At the CeBIT monster IT trade show in Hannover, Germany today, IBM will preview its forthcoming System x and BladeCenter servers based on the eight-core "Nehalem-EX" Xeon processors. While the Nehalem-EX chips have been pitched for the upper end of the x64 range, IBM is taking a different approach with its initial Nehalem-EX boxes and building modular rack and blade boxes with a fairly modest socket count.
With the Nehalem-EX chips expected before the end of this month - and their six-core baby brothers, the "Westmere-EP" chips - also due around the middle of the month, Big Blue is trying to get a jump on the PR gun like Cisco Systems did two weeks ahead of the quad-core Nehalem-EP Xeon 5500 launch last March. While IBM no doubt will have machines that support both processors, as will all x64 server makers who matter, the Westmere-EPs (which will be called the Xeon 5600s) are less of a big deal in that they snap right into existing two-socket Xeon 5500 platforms.
The big jump architecturally for two-socket machines will come with the "Sandy Bridge" Xeons in 2011. These will require a revamping of sockets, chipsets, I/O, and a slew of related technologies.
With the Nehalem-EX processors, the moment of big changes is now, since these processors will finally bring QuickPath Interconnect to Xeon boxes with four or more processor sockets. And as IBM is doing as it deploys the Nehalem-EX chips using its homegrown eX5 chipset, these big chips are also going to be deployed in smaller blade and rack boxes with some unique memory and processing expansion that is not possible using the Xeon 5500s or 5600s.
Silicon Graphics is taking a similar approach with its Altix UV shared memory blade-based supercomputer, which implements Nehalem-EX processors on two-socket blades and takes the unused connectivity ports on the chip that would be used to make four-socket SMP boards to hook the blades into SGI's own NUMAlink 5 supercomputer interconnect. As previously reported, Bull is working on a chipset called Fame D to create four-socket Nehalem-EX system boards for a future server design called Mesca, and like the current IBM eX4 and Power chipsets used in the Power 570 class of machines, it allows for up to four chassis to be lashed together in a single, cache coherent, shared memory, SMP box.
(IBM got the goodies to glue multiple nodes together, be they based on Xeon, Itanium, or Power chips, into an SMP setup thanks to its $810m acquisition of Sequent Computer Systems back in the summer of 1999. The eX5 chipset is the fifth generation of Sequent-inspired chips).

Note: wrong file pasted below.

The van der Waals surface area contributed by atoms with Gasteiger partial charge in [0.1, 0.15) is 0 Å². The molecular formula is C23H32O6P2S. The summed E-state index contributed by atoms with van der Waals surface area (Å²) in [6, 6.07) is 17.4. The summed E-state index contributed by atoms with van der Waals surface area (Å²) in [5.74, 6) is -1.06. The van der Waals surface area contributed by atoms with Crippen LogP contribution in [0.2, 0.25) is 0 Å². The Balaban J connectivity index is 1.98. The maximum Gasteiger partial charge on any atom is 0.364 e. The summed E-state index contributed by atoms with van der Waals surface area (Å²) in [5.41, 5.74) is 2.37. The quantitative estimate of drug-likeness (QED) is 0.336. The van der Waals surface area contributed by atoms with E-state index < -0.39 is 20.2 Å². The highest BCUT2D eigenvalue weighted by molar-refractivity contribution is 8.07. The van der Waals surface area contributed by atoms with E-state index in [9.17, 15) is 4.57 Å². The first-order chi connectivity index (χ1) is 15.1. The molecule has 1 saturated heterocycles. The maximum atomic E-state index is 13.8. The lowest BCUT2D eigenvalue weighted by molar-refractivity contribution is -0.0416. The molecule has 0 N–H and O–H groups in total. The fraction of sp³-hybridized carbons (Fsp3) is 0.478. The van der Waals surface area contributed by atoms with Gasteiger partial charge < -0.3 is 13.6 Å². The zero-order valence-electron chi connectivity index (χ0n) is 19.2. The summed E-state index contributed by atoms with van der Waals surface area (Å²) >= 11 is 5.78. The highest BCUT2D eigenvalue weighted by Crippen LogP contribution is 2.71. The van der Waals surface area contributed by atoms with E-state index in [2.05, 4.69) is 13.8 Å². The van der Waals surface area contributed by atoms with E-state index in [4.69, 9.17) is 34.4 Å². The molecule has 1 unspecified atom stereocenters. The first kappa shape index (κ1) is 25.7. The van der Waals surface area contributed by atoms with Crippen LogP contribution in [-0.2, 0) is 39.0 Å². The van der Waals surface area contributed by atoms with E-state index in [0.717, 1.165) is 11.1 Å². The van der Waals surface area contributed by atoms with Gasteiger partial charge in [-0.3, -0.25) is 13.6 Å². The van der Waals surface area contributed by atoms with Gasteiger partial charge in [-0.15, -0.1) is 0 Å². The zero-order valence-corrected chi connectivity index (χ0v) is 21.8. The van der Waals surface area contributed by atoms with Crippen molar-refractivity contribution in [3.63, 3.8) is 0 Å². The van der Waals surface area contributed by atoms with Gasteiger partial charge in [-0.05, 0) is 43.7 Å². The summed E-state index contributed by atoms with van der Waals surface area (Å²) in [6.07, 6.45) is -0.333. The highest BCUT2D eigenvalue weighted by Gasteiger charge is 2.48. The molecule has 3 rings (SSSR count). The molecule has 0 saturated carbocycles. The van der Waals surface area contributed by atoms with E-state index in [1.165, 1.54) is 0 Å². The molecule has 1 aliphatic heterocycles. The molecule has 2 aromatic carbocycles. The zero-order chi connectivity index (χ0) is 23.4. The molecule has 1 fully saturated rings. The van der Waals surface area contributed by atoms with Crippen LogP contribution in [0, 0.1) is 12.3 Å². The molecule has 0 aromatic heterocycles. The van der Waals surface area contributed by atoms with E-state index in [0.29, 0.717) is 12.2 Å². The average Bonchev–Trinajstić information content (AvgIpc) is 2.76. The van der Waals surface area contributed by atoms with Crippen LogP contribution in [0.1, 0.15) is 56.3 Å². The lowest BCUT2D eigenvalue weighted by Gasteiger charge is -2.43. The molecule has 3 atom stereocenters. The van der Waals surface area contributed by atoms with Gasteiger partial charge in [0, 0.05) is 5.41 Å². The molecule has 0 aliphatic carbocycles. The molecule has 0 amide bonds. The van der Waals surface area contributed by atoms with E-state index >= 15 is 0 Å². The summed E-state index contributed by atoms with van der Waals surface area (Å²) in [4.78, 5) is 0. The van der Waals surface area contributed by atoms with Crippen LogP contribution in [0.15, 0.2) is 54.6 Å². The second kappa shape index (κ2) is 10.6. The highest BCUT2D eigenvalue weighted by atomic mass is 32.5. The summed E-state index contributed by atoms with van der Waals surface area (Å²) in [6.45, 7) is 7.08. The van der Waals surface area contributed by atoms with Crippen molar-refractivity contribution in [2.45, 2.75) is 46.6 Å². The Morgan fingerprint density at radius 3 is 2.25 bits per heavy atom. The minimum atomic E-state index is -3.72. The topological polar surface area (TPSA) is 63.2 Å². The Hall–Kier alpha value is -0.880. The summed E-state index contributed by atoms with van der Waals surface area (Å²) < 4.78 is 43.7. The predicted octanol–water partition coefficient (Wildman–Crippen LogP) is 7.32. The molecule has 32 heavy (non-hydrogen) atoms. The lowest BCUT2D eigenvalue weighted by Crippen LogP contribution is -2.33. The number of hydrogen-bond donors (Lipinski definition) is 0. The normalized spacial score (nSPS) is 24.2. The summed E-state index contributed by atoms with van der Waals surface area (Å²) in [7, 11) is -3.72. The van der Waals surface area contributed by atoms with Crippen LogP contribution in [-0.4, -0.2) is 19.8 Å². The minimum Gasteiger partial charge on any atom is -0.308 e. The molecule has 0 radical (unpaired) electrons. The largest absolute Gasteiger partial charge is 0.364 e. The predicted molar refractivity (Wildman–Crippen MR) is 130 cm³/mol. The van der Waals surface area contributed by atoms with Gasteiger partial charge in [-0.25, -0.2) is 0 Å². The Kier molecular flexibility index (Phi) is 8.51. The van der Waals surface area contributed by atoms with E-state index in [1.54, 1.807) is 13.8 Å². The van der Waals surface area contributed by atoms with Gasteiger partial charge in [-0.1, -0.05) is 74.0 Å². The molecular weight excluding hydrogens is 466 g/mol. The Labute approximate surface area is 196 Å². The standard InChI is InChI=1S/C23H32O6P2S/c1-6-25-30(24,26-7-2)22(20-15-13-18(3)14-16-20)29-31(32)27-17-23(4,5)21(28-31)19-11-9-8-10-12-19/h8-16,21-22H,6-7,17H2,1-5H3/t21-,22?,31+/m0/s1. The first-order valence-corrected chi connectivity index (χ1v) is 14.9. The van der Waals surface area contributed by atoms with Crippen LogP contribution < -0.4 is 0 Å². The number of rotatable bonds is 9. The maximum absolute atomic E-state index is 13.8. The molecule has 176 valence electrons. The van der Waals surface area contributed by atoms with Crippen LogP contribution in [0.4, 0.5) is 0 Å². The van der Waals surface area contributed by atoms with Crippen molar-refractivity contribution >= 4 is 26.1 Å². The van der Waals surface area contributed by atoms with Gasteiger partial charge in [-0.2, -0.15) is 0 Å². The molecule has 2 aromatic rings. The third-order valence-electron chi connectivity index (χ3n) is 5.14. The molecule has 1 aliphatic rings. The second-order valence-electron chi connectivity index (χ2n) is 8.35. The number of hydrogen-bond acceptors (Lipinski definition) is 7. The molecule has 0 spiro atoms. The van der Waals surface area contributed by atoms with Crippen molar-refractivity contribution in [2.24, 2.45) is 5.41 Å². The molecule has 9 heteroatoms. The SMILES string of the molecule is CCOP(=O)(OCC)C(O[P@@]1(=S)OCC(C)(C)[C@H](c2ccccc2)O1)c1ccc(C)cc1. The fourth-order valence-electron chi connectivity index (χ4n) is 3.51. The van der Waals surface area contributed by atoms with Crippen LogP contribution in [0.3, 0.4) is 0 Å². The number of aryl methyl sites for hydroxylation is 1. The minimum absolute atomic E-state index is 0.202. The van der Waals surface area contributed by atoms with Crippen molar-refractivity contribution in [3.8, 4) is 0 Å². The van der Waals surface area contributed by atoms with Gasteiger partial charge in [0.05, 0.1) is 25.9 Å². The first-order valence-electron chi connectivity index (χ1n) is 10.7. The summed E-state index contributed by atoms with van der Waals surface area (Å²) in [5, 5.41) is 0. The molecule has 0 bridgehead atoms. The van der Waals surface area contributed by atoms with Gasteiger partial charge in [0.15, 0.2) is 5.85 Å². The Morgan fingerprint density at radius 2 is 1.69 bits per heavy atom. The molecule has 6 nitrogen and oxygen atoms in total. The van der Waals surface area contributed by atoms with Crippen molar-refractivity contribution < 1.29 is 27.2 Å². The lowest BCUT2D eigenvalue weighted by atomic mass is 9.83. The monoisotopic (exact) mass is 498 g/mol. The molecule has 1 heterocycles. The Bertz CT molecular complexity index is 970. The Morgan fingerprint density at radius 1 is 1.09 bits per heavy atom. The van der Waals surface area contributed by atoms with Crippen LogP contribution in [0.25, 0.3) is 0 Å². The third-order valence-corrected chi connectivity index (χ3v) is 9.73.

According to Tom Bradicich, vice president of systems technology at IBM's System and Technology Group, rather than start with big boxes with lots of sockets, memory, and I/O, IBM wanted to rethink the "PC server" with the Nehalem-EX processors. To that end, the eX5 chipset is going to not just allow for scalability at the socket level for processors, but do so in a more granular way.
Perhaps more importantly, given that servers are more memory bound than CPU bound these days, IBM is going to use the eX5 chipset and the considerably larger memory bandwidth and capacity of the Nehalem-EX chips to create two-socket and four-socket servers that can have additional memory slots - and lots of them - to be added to them without having to add sockets. Memory and sockets on the eX5 machines can scale independently, or together.
IBM boasts that the System x and BladeCenter machines that will come out this year are the fruits of a five-year, $800m effort. When they are launched later this month, it says that the eX5 systems will have six times the main memory of other x64-based servers, slash storage costs by 97 per cent (presumably through the option of flash memory), have 30 times the database performance (again, a mix of lots of cores, main memory, and flash disk), and 90 per cent better performance per watt.
While Bradicich was not at liberty to divulge all the details of the forthcoming Nehalem-EX and Westmere-EP machines, since Intel has not announced the processors yet, he could go through some of the features of the eX5 chipset and systems that Big Blue believes will help the company set itself off from the pack of x64 server makers. "We will offer the opportunity for companies to buy less IT equipment," he said.
That's something that perhaps only an IBM Fellow like Bradicich can get away with saying, since it implies that IBM won't make as much money. But IBM wants to make money dealing with x64 server sprawl, says Bradicich, and that means "letting customers only buy what they need and getting them to use what they buy."